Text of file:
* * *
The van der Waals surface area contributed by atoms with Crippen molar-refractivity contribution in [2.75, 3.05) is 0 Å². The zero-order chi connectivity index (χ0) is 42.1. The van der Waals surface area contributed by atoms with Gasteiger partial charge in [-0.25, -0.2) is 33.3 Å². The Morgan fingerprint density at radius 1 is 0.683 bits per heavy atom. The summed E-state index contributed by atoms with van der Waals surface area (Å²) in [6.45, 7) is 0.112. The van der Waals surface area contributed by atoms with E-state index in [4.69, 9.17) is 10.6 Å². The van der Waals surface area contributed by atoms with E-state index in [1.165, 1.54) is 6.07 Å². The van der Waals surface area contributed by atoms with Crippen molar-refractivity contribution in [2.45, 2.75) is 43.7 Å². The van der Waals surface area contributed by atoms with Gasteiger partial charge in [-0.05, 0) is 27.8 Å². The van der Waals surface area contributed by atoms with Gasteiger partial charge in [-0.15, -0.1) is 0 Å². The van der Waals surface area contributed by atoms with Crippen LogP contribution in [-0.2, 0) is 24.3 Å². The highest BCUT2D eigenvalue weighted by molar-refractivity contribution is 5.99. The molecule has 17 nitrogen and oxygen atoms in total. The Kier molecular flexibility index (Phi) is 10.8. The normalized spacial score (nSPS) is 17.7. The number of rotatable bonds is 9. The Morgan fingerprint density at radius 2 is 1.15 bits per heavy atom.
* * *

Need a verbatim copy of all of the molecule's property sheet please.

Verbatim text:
The van der Waals surface area contributed by atoms with Crippen molar-refractivity contribution in [2.75, 3.05) is 0 Å². The zero-order chi connectivity index (χ0) is 42.1. The van der Waals surface area contributed by atoms with Gasteiger partial charge in [-0.25, -0.2) is 33.3 Å². The Morgan fingerprint density at radius 1 is 0.683 bits per heavy atom. The summed E-state index contributed by atoms with van der Waals surface area (Å²) in [6.45, 7) is 0.112. The van der Waals surface area contributed by atoms with E-state index in [4.69, 9.17) is 10.6 Å². The van der Waals surface area contributed by atoms with E-state index in [1.165, 1.54) is 6.07 Å². The van der Waals surface area contributed by atoms with Crippen molar-refractivity contribution in [2.45, 2.75) is 43.7 Å². The van der Waals surface area contributed by atoms with Gasteiger partial charge in [-0.05, 0) is 27.8 Å². The van der Waals surface area contributed by atoms with Gasteiger partial charge in [-0.15, -0.1) is 0 Å². The van der Waals surface area contributed by atoms with Crippen LogP contribution in [-0.2, 0) is 24.3 Å². The highest BCUT2D eigenvalue weighted by molar-refractivity contribution is 5.99. The molecule has 17 nitrogen and oxygen atoms in total. The Kier molecular flexibility index (Phi) is 10.8. The normalized spacial score (nSPS) is 17.7. The number of rotatable bonds is 9. The Morgan fingerprint density at radius 2 is 1.15 bits per heavy atom.